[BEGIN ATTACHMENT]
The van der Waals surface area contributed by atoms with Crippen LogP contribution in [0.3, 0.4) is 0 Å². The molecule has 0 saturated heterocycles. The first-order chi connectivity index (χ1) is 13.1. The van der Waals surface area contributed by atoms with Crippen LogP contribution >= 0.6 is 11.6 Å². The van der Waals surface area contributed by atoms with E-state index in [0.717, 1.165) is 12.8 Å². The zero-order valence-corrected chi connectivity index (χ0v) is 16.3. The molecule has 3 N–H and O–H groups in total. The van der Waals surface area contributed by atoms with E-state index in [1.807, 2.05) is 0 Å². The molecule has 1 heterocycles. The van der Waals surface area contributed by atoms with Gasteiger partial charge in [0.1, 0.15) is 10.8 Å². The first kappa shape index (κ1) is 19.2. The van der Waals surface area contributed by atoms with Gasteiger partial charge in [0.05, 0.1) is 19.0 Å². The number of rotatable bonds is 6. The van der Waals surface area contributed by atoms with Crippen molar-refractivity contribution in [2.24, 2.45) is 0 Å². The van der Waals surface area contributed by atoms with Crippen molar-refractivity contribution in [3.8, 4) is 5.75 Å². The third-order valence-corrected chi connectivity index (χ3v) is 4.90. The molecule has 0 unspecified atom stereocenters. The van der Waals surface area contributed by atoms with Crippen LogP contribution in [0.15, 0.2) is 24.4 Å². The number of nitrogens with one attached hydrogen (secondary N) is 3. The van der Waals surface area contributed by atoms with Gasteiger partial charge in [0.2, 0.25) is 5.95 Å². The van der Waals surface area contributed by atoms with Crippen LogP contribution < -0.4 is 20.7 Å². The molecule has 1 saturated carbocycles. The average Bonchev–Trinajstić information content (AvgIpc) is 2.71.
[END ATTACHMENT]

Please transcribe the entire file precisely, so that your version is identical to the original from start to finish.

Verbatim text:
The van der Waals surface area contributed by atoms with Crippen LogP contribution in [0.3, 0.4) is 0 Å². The molecule has 0 saturated heterocycles. The first-order chi connectivity index (χ1) is 13.1. The van der Waals surface area contributed by atoms with Crippen LogP contribution >= 0.6 is 11.6 Å². The van der Waals surface area contributed by atoms with E-state index in [0.717, 1.165) is 12.8 Å². The zero-order valence-corrected chi connectivity index (χ0v) is 16.3. The molecule has 3 N–H and O–H groups in total. The van der Waals surface area contributed by atoms with E-state index in [1.807, 2.05) is 0 Å². The molecule has 1 heterocycles. The van der Waals surface area contributed by atoms with Gasteiger partial charge in [0.1, 0.15) is 10.8 Å². The first kappa shape index (κ1) is 19.2. The van der Waals surface area contributed by atoms with Gasteiger partial charge in [0.05, 0.1) is 19.0 Å². The number of rotatable bonds is 6. The van der Waals surface area contributed by atoms with Crippen molar-refractivity contribution in [2.24, 2.45) is 0 Å². The van der Waals surface area contributed by atoms with Crippen molar-refractivity contribution in [3.8, 4) is 5.75 Å². The third-order valence-corrected chi connectivity index (χ3v) is 4.90. The molecule has 0 unspecified atom stereocenters. The van der Waals surface area contributed by atoms with Crippen LogP contribution in [0.15, 0.2) is 24.4 Å². The number of nitrogens with one attached hydrogen (secondary N) is 3. The van der Waals surface area contributed by atoms with Gasteiger partial charge in [0.2, 0.25) is 5.95 Å². The van der Waals surface area contributed by atoms with Crippen LogP contribution < -0.4 is 20.7 Å². The molecule has 1 saturated carbocycles. The average Bonchev–Trinajstić information content (AvgIpc) is 2.71.